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Luke 12:21

    Luke 12:21 Translations

    King James Version (KJV)

    So is he that layeth up treasure for himself, and is not rich toward God.

    American King James Version (AKJV)

    So is he that lays up treasure for himself, and is not rich toward God.

    American Standard Version (ASV)

    So is he that layeth up treasure for himself, and is not rich toward God.

    Basic English Translation (BBE)

    So that is what comes to the man who gets wealth for himself, and has not wealth in the eyes of God.

    Webster's Revision

    So is he that layeth up treasure for himself, and is not rich toward God.

    World English Bible

    So is he who lays up treasure for himself, and is not rich toward God."

    English Revised Version (ERV)

    So is he that layeth up treasure for himself, and is not rich toward God.

    Clarke's Commentary on Luke 12:21

    So is he - That is, thus will it be. This is not an individual case; all who make this life their portion, and who are destitute of the peace and salvation of God, shall, sooner or later, be surprised in the same way.

    Layeth up treasure for himself - This is the essential characteristic of a covetous man: he desires riches; he gets them; he lays them up, not for the necessary uses to which they might be devoted, but for himself; to please himself, and to gratify his avaricious soul. Such a person is commonly called a miser, i.e. literally, a wretched, miserable man.

    Barnes' Notes on Luke 12:21

    So is he - This is the portion or the doom.

    Layeth up treasure for himself - Acquires riches for his own use - for "himself." This is the characteristic of the covetous man. It is all for "himself." His plans terminate there. He lives only for himself, and acts only with regard to his own interest.

    Rich toward God - Has no inheritance in the kingdom of God - no riches laid up in heaven. His affections are all fixed on this world, and he has none for God.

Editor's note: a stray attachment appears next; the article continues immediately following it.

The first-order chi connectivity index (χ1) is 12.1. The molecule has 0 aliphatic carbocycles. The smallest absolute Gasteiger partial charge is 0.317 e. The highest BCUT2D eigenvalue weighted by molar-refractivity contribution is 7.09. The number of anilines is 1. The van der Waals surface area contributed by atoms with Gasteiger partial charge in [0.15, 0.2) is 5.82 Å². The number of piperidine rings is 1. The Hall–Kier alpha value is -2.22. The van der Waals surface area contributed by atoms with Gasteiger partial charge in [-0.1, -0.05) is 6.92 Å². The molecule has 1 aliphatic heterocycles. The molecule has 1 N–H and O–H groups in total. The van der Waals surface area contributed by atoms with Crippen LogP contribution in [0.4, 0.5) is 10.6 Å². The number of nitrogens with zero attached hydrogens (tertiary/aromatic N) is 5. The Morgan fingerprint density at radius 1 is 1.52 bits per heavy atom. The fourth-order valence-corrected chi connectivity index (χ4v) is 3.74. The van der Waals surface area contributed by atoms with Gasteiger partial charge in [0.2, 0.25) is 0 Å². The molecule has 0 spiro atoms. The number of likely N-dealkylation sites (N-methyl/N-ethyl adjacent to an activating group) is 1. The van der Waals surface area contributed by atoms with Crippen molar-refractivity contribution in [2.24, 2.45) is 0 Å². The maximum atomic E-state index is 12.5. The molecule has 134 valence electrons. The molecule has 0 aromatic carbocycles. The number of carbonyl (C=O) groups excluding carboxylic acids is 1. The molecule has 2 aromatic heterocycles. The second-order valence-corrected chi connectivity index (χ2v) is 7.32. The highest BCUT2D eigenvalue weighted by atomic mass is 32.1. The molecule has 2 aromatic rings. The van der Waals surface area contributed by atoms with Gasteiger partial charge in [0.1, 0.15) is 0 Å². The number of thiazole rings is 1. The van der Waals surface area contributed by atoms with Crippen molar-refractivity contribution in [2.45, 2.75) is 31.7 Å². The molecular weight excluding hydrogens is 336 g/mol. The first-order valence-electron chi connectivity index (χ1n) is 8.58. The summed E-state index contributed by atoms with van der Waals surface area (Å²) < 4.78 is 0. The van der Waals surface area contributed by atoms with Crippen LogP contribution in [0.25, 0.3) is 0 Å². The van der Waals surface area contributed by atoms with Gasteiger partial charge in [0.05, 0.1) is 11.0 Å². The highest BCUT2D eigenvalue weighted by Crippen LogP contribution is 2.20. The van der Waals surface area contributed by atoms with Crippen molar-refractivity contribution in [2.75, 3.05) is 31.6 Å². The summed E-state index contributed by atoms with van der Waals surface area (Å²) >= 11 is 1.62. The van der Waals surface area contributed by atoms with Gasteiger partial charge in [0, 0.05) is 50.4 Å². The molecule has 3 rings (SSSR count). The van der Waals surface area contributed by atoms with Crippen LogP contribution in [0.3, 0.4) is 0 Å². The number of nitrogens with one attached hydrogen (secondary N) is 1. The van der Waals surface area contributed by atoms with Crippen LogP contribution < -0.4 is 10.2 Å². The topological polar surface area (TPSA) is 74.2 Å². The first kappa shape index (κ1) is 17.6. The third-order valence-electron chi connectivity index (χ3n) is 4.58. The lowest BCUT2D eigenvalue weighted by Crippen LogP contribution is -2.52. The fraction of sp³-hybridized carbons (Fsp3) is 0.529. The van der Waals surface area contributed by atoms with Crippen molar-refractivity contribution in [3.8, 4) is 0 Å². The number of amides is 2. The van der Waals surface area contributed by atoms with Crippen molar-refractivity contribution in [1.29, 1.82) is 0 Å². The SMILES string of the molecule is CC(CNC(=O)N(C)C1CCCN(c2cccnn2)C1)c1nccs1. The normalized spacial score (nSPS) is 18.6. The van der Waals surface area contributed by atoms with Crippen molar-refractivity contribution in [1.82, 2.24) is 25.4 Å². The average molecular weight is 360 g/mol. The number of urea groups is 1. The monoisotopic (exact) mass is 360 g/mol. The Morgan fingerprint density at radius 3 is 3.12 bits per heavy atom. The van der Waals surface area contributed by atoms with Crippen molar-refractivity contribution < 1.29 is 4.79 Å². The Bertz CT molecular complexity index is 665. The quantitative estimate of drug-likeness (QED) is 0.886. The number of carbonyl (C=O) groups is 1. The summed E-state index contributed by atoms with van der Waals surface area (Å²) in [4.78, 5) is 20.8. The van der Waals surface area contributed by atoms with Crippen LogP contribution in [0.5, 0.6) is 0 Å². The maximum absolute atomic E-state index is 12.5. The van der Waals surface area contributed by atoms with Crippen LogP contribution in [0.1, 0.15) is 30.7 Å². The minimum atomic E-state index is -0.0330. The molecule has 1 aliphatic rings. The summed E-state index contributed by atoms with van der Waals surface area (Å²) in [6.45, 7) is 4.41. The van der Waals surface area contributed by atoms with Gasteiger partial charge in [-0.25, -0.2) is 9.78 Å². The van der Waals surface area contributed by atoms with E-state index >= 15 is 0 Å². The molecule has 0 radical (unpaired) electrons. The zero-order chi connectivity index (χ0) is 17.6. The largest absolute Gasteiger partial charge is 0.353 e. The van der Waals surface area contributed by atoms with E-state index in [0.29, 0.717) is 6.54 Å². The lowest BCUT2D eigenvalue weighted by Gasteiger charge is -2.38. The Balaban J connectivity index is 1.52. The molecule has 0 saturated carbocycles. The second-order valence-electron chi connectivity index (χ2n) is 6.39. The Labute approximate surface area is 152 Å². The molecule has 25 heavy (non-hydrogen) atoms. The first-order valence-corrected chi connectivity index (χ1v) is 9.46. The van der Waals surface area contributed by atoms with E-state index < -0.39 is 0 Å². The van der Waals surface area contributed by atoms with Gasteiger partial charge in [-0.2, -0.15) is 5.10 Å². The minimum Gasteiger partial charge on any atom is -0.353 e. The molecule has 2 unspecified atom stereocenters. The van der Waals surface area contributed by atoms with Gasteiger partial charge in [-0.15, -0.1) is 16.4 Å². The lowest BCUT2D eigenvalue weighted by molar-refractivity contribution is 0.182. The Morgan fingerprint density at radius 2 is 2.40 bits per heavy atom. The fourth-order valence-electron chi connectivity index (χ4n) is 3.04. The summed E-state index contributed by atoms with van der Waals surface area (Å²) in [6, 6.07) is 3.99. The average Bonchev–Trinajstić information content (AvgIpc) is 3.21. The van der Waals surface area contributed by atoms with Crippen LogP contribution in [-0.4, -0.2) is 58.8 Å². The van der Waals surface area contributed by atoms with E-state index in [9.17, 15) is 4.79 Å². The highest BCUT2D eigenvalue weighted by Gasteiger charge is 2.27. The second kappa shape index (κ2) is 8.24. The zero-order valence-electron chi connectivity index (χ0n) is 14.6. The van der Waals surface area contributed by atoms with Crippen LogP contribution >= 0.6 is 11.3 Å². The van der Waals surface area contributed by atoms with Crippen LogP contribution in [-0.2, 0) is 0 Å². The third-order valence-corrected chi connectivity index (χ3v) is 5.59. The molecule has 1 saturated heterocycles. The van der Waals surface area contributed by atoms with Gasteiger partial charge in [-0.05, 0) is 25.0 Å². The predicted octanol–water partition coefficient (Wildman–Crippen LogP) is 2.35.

From this instructive parable we learn:

    1. That wicked people are often signally prospered - their ground brings forth plentifully. God gives them their desire, but sends leanness into their souls.

    2. That riches bring with them always an increasing load of cares and anxieties.

    3. That they steal away the affections from God - are sly, insinuating, and dangerous to the soul.

    4. That the anxiety of a covetous man is not what "good" he may do with his wealth, but where he may hoard it, and keep it secure from doing any good.

    5. That riches cannot secure their haughty owners from the grave. Death will come upon them suddenly, unexpectedly, awfully. In the very midst of the brightest anticipations - in a moment - in the twinkling of an eye it may come, and all the wealth that has been accumulated cannot alleviate one pang, or drive away one fear, or prolong life for one moment.

    6. That the man who is trusting to his riches in this manner is a fool in the sight of God. Soon, also, he will be a fool in his "own" sight, and will go to hell with the consciousness that his life has been one of eminent folly.

    7. That the path of true wisdom is to seek first the kingdom of God, and to be ready to die; and "then" it matters little what is our portion here, or how suddenly or soon we are called away to meet our Judge. If our affections are not fixed on our riches, we shall leave them without regret. If our treasures are laid up in heaven, death will be but "going home," and happy will be that moment when we are called to our rest.

    Wesley's Notes on Luke 12:21

    12:21 Rich toward God - Namely, in faith, and love, and good works.